First Days

I’ve learned a lot so far about French Colonial influence on Morocco so far in class and through experience. Most people understand French here in Rabat, which I did not expect. Many of my fellow students know how to speak French which I think is cheating, in contrast to using strictly Arabic, but of course French is also a big part of the culture. To be honest, if we were in northern or southern Morocco where residents primarily speak Spanish and Arabic, I would totally be taking advantage of that. So as for now, I consider my situation advantageous, seeing as how I must try to use the best Arabic I know and therefore struggle in communicating.

I will say that the combination of a long flight and cultural immersion germinates in me slight irritation. I do appreciate the hospitality I have recieved thus far from different people, such as shop-owners and my host family, I presumed, before coming to Morocco, that most people found Americans foolish and full of generalizations and stereotypes (Read Edward Saiid’s “Orientalism”). Thus I braced myself. Of course, thinking one will arrive in a new environment with an open mind is almost more dangerous and ignorant as if you came arrogantly and presumptious. Thus, an Orientalist, which generally typifies all westerners, finds no closure, and can never proceed in relationships (whether business or leisure) in a foreign country without any degree of presumption. I think that this notion needed to be addressed one way or another, and I think I may have overcome concern for my appearance (with an inherent understanding of tact, of course), in wearing a big, stupid Australian hat, which I actually think is kind of cool.

So far, any writing I have devoted myself to lacks much in the way of visual imagery or things of that sort. Thus, if you find it overly lacking I suggest you go take a bike ride or come visit Morocco yourself. I will continue to pursue writing which concerns more in the way of introspection and meaning.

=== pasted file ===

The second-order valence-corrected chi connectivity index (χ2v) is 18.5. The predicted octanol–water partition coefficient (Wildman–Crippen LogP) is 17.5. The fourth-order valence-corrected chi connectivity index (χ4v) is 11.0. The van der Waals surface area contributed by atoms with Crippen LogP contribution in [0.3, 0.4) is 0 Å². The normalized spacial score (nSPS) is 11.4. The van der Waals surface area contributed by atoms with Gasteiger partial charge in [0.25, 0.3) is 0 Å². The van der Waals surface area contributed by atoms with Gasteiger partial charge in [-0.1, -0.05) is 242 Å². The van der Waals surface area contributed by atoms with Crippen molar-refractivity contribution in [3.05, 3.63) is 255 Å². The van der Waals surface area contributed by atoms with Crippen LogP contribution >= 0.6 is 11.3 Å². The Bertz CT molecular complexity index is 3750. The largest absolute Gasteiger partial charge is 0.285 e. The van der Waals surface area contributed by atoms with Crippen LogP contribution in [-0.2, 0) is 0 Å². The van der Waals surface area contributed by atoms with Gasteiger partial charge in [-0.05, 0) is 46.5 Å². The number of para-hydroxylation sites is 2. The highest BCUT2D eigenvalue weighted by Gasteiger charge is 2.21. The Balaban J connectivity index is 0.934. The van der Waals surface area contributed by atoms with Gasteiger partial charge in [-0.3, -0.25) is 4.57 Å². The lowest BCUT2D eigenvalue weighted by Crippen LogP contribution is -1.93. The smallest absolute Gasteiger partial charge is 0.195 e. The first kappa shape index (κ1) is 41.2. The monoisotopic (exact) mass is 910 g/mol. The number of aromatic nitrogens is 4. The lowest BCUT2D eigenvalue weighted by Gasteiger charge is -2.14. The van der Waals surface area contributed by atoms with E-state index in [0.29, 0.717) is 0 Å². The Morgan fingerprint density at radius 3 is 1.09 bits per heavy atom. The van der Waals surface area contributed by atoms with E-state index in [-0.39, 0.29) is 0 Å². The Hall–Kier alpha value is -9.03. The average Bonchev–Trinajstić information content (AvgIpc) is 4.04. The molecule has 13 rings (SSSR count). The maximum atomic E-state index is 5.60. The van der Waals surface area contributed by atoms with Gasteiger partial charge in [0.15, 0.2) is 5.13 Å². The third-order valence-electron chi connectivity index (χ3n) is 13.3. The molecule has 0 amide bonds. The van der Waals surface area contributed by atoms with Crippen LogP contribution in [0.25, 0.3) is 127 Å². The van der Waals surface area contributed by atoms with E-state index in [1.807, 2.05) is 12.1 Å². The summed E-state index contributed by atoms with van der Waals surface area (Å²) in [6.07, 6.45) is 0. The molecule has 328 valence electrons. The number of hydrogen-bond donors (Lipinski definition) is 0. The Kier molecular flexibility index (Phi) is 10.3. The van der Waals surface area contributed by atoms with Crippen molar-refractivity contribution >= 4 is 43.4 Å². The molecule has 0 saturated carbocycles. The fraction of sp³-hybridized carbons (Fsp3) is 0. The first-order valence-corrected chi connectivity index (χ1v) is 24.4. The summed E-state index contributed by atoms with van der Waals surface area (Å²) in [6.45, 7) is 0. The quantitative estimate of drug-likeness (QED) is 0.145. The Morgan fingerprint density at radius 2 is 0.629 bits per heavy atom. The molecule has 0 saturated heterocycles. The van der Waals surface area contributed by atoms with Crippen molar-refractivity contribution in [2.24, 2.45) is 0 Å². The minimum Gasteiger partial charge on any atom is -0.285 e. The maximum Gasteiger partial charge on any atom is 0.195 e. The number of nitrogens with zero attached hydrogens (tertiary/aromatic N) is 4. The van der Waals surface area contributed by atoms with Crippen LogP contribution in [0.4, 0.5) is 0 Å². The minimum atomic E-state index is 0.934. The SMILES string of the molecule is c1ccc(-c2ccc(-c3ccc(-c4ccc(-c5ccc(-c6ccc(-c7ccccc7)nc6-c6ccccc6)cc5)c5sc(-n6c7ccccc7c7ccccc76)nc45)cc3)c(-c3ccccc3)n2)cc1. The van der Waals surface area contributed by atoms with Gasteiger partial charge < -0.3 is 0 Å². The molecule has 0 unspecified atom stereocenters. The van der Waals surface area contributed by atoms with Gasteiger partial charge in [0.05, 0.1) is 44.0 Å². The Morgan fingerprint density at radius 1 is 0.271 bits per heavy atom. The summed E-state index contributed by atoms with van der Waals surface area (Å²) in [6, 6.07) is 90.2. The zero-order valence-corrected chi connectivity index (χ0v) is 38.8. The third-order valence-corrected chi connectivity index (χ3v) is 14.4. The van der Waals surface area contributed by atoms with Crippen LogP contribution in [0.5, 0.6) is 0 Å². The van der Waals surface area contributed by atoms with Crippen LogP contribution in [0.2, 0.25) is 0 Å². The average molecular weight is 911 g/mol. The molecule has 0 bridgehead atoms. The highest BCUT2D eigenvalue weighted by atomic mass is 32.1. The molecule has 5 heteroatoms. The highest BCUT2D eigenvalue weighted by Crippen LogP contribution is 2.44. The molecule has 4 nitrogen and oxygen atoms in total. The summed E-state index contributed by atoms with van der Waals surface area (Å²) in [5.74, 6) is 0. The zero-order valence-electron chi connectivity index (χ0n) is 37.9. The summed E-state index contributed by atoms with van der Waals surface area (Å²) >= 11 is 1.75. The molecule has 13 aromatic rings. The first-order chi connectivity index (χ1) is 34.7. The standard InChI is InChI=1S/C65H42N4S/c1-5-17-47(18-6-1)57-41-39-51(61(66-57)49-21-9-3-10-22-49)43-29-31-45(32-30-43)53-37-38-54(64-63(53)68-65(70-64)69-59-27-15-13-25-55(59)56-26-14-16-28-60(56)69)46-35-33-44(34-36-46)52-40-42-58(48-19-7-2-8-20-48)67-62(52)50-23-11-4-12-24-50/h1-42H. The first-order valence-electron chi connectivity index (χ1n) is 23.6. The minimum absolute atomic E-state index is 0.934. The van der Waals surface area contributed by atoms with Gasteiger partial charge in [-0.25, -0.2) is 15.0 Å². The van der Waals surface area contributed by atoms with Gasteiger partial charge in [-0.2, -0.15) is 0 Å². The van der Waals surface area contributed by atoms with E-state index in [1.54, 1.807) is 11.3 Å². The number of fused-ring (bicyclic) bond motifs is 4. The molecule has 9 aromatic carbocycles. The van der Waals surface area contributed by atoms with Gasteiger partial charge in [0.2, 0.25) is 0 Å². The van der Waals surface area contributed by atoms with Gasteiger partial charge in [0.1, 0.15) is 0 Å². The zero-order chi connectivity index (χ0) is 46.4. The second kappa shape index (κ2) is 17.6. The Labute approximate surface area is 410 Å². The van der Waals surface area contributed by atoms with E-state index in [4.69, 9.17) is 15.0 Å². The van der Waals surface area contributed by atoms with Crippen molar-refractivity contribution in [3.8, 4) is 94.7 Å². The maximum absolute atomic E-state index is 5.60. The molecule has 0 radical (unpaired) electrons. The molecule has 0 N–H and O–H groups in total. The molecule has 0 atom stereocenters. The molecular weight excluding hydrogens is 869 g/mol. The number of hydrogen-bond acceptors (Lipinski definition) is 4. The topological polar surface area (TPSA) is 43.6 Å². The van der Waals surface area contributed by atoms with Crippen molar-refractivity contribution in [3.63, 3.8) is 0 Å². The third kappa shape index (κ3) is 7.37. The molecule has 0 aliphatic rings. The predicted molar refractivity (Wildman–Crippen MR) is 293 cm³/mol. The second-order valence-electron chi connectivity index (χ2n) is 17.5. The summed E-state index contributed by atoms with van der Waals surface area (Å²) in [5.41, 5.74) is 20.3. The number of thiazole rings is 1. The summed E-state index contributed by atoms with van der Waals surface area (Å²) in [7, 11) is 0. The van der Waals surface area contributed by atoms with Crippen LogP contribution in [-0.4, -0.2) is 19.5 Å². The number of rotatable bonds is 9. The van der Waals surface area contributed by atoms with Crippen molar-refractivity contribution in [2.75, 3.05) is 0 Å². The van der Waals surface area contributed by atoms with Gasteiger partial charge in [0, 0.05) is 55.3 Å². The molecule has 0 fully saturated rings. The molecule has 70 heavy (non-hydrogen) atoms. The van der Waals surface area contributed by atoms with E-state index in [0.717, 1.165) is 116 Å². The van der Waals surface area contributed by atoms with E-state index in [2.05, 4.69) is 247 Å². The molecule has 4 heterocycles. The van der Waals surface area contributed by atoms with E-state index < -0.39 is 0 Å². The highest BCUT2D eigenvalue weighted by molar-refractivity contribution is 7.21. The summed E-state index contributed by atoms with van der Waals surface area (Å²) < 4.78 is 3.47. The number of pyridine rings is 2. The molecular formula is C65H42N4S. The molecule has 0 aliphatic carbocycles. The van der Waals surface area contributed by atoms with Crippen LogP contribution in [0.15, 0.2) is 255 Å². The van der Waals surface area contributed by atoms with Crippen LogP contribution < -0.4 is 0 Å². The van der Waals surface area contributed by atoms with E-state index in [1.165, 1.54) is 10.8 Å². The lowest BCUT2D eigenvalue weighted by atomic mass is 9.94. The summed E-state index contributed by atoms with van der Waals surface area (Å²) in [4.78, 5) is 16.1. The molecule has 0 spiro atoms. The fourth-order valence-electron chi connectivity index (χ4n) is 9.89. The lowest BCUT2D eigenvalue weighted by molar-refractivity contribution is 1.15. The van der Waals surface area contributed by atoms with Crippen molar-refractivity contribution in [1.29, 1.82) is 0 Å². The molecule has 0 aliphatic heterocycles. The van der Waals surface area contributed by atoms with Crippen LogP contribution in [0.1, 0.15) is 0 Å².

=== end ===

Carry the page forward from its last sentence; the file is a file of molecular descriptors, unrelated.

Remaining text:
Most Moroccan Arabs remind me of very energetic Milwaukee college students (I contrast Milwaukee students to Moroccan students because it seems that at a certain point in their college years, Milwaukee students tend to binge drink and over-eat at the same age that the Arab students are leaping over one another’s heads and running around the city.) This I noticed mostly at Muhawazin, the giant music festival Ribat hosts, featuring popular artists such as Justin Timberlake, Rhianna, Ne-Yo. The mass amount of youth seemed incalculable and overwhelming. Such events cause me to really question what really leads people on and why. Considering I saw not just Arabs but also white and black people (which I think are sometimes also considered Arab? I don’t know), I thought the festival more greatly represented the global demographic. Certainly I found somewhat surprising the number of non-arab people in Morocco. Maybe not so much because of the country’s French-colonial influence but at least somewhat because of my perception of Arab Muslims, Muslims as very powerful, Muslim law and Islam as an authority in the world.

Overall, my main concern revolves around this. Certainly we, as in the global we, the human we, can disregard religion by strictly considering it personal, private and subjective and continue on with our daily lives while on the same token also diregarding religion (and not just religion but its influence on and through man,) and the current status of nations and authorities because of religion. So far I see Morocco’s heavy French colonial secularism and consumerism coinciding with Islam but not mingling with it. For clear distinctions exist: either one practices the sacred religion, or one practices modern consumerism. If a person holds himself to one of the standards, a breaching into the other practice has certain consequences associated with it (this I have not observed but assume logically.) When one resorts to interpretation to apply sacred principles to relatively new technologies or cultural distinctions, he or she implies that through interpretation one can reach the more pure understanding or religion, similar to the concept of the truer Islam. I hope to learn more about the spirit of Islam while here, especially in regards to its influence in and among people in Morocco.

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